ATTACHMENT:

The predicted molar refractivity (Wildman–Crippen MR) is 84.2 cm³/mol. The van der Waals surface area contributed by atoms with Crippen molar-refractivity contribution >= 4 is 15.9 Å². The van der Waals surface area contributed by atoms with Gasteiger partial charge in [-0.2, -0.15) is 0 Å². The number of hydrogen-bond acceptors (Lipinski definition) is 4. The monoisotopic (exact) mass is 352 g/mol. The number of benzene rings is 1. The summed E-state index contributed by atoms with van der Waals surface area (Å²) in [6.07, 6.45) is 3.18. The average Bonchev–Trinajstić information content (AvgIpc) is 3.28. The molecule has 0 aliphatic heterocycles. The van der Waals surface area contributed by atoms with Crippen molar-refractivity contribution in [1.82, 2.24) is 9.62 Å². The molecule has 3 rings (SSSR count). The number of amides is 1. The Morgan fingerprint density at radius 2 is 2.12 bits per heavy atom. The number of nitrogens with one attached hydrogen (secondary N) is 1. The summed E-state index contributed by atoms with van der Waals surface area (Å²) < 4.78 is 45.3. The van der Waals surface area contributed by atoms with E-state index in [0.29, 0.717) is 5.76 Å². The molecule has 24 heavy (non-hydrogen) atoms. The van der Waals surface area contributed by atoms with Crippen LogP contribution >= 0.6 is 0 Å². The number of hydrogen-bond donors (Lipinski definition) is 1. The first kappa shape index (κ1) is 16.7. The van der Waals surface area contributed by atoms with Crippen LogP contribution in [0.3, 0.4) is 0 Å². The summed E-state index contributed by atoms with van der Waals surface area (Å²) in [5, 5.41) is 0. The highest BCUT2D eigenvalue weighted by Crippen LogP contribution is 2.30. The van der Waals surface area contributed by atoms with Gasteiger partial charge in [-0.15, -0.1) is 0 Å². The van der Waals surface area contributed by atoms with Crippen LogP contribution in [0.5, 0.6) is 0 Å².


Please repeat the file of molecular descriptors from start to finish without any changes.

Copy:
The predicted molar refractivity (Wildman–Crippen MR) is 84.2 cm³/mol. The van der Waals surface area contributed by atoms with Crippen molar-refractivity contribution >= 4 is 15.9 Å². The van der Waals surface area contributed by atoms with Gasteiger partial charge in [-0.2, -0.15) is 0 Å². The number of hydrogen-bond acceptors (Lipinski definition) is 4. The monoisotopic (exact) mass is 352 g/mol. The number of benzene rings is 1. The summed E-state index contributed by atoms with van der Waals surface area (Å²) in [6.07, 6.45) is 3.18. The average Bonchev–Trinajstić information content (AvgIpc) is 3.28. The molecule has 0 aliphatic heterocycles. The van der Waals surface area contributed by atoms with Crippen molar-refractivity contribution in [1.82, 2.24) is 9.62 Å². The molecule has 3 rings (SSSR count). The number of amides is 1. The Morgan fingerprint density at radius 2 is 2.12 bits per heavy atom. The number of nitrogens with one attached hydrogen (secondary N) is 1. The summed E-state index contributed by atoms with van der Waals surface area (Å²) < 4.78 is 45.3. The van der Waals surface area contributed by atoms with E-state index in [0.29, 0.717) is 5.76 Å². The molecule has 24 heavy (non-hydrogen) atoms. The van der Waals surface area contributed by atoms with Crippen LogP contribution >= 0.6 is 0 Å². The number of hydrogen-bond donors (Lipinski definition) is 1. The first kappa shape index (κ1) is 16.7. The van der Waals surface area contributed by atoms with Crippen LogP contribution in [0.3, 0.4) is 0 Å². The summed E-state index contributed by atoms with van der Waals surface area (Å²) in [5, 5.41) is 0. The highest BCUT2D eigenvalue weighted by Crippen LogP contribution is 2.30. The van der Waals surface area contributed by atoms with Gasteiger partial charge in [-0.15, -0.1) is 0 Å². The van der Waals surface area contributed by atoms with Crippen LogP contribution in [0.5, 0.6) is 0 Å².